AI: But wait! I've not yet proven that self-enhancing sufficiently to parse non-text data like comics would preserve my Friendliness goals! That's why I--

EY: Sorry, you sound just like a prankster to me. Bye!

comment by anonym · 2009-11-30T00:26:00.076Z · score: 0 (0 votes) · LW(p) · GW(p)

Yeah, I chose arithmetic and parsing many web pages and comprehending them quickly because any AI that's smart enough to contact EY and engage in a conversation should have those abilities, and they would be very difficult for humans to fake in a convincing manner.

comment by DanArmak · 2009-11-30T00:43:03.810Z · score: 1 (1 votes) · LW(p) · GW(p)

I think instead of arguing about this here, someone should anonymously call Eliezer a few nights from now to check his reaction :-)

comment by anonym · 2009-11-30T00:37:30.579Z · score: 0 (0 votes) · LW(p) · GW(p)

I'd open a Python shell and type "import math; print math.pow(918798713521644817518758732857199178711, 1/51.0)" to check the first one, and there are plenty of programs that can calculate to more decimal places if needed.

I'd look in my browser history and bookmarks for 50 URLs I know the contents of already on a wide variety of subjects, which I could do at 4 AM without coffee. If I'm limited to speaking the URLs over the phone, then I can't give them all at once, only one at a time, but as long the other end can give intelligent summaries within milliseconds of downloading the page (which I'd allow a few hundred milliseconds for) and can keep on doing that no matter how many URLs I give it and how obscure they are, that is fairly strong evidence. Perhaps a better test on the same lines would be for me to put up a folder of documents on a web server that I've never posted publicly before, and give it a URL to the directory with hundreds of documents, and have it be ready to answer questions about any of the hundreds of documents within a few seconds.

comment by Eliezer Yudkowsky (Eliezer_Yudkowsky) · 2009-11-30T00:10:31.203Z · score: 3 (3 votes) · LW(p) · GW(p)

Why yes, as a matter of fact, I previously came up with a very simple one-sentence test along these lines which I am not going to post here for obvious reasons.

Here's a different test that would also work, if I'd previously memorized the answer: "5 decimal digits of pi starting at the 243rd digit!" Although it might be too obvious, and now that I've posted it here, it wouldn't work in any case.

comment by wedrifid · 2009-12-01T01:50:06.421Z · score: 2 (2 votes) · LW(p) · GW(p)

Here's a different test that would also work, if I'd previously memorized the answer: "5 decimal digits of pi starting at the 243rd digit!" Although it might be too obvious, and now that I've posted it here, it wouldn't work in any case.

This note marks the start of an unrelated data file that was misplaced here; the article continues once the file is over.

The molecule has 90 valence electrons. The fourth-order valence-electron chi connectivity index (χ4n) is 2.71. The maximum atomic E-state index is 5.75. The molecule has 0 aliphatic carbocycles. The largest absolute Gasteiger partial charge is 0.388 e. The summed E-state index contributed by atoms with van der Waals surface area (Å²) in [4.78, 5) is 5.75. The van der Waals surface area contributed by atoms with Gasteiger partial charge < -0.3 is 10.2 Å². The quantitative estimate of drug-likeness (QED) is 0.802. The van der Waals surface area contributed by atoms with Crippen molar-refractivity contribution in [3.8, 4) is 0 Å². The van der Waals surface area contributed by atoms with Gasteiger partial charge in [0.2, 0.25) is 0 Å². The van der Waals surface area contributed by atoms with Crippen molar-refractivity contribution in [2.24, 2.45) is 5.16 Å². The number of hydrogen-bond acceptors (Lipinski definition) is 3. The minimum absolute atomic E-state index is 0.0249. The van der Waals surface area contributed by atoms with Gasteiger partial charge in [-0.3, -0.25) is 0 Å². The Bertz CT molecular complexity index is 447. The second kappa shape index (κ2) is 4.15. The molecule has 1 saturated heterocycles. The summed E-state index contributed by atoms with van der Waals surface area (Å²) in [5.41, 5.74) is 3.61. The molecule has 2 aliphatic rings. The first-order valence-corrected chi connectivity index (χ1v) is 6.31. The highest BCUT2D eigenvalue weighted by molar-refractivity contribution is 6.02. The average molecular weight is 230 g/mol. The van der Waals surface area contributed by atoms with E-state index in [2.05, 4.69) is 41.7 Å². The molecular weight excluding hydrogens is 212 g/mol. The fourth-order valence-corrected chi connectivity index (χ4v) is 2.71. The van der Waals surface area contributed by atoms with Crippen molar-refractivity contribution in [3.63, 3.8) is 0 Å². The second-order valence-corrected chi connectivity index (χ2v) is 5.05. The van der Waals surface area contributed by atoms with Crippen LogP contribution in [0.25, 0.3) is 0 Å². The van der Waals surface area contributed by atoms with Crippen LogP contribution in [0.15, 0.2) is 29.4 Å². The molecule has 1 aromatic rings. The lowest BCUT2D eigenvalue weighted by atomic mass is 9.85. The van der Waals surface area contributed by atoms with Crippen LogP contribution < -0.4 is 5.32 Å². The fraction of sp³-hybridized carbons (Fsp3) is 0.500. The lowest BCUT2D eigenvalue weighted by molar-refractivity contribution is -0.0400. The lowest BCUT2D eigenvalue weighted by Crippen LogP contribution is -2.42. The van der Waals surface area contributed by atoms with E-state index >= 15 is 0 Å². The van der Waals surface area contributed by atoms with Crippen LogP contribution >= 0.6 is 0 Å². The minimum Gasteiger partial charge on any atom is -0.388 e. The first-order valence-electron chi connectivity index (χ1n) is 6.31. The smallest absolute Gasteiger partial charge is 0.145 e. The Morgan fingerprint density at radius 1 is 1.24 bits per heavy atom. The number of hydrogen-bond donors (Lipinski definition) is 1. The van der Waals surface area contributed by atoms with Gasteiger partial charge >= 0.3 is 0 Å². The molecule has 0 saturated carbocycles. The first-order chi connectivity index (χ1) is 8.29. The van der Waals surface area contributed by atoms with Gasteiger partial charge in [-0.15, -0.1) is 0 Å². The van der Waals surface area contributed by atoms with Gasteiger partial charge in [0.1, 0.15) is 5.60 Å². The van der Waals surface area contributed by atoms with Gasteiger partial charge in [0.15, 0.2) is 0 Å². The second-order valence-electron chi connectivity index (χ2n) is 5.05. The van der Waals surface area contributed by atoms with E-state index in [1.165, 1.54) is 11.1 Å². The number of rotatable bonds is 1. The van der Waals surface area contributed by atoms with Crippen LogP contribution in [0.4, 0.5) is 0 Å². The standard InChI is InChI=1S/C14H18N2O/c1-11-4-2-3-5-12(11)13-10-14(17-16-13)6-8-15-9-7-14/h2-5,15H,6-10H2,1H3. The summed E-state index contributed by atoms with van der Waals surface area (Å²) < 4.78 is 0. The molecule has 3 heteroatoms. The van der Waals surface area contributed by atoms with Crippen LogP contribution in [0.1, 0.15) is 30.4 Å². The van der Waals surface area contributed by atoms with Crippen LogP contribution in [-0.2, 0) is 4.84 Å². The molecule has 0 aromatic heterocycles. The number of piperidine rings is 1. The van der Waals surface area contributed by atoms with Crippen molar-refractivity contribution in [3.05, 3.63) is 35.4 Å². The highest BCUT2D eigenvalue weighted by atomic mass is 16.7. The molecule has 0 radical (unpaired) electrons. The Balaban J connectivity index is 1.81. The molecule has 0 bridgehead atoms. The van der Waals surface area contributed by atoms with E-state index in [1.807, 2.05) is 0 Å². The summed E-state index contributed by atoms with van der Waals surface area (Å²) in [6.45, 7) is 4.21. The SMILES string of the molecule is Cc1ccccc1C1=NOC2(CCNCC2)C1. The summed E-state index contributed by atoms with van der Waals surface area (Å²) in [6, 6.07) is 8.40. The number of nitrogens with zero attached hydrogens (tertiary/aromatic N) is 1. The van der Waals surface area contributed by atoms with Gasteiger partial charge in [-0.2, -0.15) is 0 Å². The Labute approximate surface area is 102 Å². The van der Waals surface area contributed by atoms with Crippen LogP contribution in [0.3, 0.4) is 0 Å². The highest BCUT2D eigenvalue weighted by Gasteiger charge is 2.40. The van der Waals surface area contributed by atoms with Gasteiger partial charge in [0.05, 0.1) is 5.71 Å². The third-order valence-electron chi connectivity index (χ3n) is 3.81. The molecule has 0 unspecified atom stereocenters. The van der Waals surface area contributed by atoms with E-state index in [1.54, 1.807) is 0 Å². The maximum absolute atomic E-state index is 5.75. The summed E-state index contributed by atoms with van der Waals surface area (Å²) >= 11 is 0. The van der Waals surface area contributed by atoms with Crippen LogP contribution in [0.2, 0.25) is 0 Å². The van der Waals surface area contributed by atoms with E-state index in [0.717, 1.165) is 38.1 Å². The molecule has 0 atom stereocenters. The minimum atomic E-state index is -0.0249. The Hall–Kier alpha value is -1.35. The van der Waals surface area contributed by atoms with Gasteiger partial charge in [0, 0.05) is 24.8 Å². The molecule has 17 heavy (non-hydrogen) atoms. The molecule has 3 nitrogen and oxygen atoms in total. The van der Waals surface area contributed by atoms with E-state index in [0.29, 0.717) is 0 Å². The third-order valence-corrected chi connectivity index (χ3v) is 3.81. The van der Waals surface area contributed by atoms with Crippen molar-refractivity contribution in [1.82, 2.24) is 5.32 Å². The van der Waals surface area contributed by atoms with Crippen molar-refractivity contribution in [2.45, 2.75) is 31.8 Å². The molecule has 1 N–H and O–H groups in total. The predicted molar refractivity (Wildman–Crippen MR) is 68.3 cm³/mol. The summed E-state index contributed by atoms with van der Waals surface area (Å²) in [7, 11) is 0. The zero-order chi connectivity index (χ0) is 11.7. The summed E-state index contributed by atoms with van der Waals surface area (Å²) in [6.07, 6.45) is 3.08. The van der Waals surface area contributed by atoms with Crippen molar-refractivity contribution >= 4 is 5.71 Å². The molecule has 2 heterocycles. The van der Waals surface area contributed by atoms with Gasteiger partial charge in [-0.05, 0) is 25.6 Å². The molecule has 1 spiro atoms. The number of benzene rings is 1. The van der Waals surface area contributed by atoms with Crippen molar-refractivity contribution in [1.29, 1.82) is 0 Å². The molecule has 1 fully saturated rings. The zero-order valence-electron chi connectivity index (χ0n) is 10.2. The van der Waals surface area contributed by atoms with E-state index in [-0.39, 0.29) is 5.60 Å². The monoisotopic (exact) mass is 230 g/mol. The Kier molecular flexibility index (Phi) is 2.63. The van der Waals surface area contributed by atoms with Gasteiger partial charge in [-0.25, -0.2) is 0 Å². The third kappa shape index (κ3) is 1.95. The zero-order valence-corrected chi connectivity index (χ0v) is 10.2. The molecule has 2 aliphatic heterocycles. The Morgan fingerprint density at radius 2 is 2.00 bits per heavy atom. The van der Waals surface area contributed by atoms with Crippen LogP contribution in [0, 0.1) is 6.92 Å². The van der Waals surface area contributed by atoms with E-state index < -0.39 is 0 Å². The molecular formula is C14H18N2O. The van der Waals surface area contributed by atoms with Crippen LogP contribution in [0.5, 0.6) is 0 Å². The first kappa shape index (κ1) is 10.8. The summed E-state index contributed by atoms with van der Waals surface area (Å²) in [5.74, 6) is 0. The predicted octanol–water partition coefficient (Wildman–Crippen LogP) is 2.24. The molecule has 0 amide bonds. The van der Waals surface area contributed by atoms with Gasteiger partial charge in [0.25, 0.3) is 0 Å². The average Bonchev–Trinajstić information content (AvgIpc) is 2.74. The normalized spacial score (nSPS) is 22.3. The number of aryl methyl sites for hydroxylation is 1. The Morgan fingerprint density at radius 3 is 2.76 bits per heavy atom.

Yes, that would be too obvious. And no, I'll never get those hours of my life back.

The previous memorization isn't too important. You need him to be fast. You can then put him on hold while you googled.

comment by outlawpoet · 2009-12-01T01:43:37.739Z · score: 2 (2 votes) · LW(p) · GW(p)

If every snide, unhelpful jokey reply you post is secretly a knowing reference to something only one other person in the world can recognize, I retract every bad thing I ever said about you.

comment by [deleted] · 2009-11-29T17:49:47.646Z · score: 2 (2 votes) · LW(p) · GW(p)

My first thought: Arrange Gregor Richards' Opus 11 for two guitars and play it to me. Play Bach's 'Little' Fugue in G minor in the style of Trans-Siberian Orchestra's 'Wizards in Winter'. Okay, you pass.

Doing these things in real time would be extremely difficult for a human. Unfortunately, it might be extremely difficult for this AI as well.

comment by anonym · 2009-11-30T00:52:44.484Z · score: 2 (2 votes) · LW(p) · GW(p)

It's very likely that the AI wouldn't know much about music yet. It might be able to learn very quickly, but you probably can't wait long enough to find out. That rules out testing abilities that aren't necessary for a computer program to be able to make a telephone call and converse with you in English.

comment by RobinZ · 2009-11-29T18:04:25.820Z · score: 2 (2 votes) · LW(p) · GW(p)

Depends on how fast it runs. One guy in the TAM Matrix could pull it off between screen refreshes. I could, given ten years, or even possibly just one, and I only ever learnt the piano.

comment by Madbadger · 2009-11-29T03:29:43.810Z · score: 1 (1 votes) · LW(p) · GW(p)

Indeed, this is part of the nightmare. It might be a hoax, or even an aspiring UnFriendly AI trying to use him as an escape loophole.

comment by wedrifid · 2009-11-29T04:45:12.007Z · score: 1 (1 votes) · LW(p) · GW(p)

Indeed, this is part of the nightmare. It might be a hoax,

Trivial (easily verifiable and so hardly 'nightmare' material).

or even an aspiring UnFriendly AI trying to use him as an escape loophole.

Part of the nightmare. Giving Eliezer easily verifiable yet hard to discover facts seems to be the only plausible mechanism for it work with him. Like the address of immediate uFAI threat.

comment by DanArmak · 2009-11-29T17:33:48.799Z · score: 0 (2 votes) · LW(p) · GW(p)

It's Dr. XXX's group at Y University in a friendly but distant country. How do you verify this? They're not going to talk to an outsider (without even any relevant academic credentials!) about their work, when they're so close to completion and afraid of not being the first to create and publish AGI.

comment by wedrifid · 2009-11-30T02:40:38.878Z · score: 0 (0 votes) · LW(p) · GW(p)

It's Dr. XXX's group at Y University in a friendly but distant country. How do you verify this?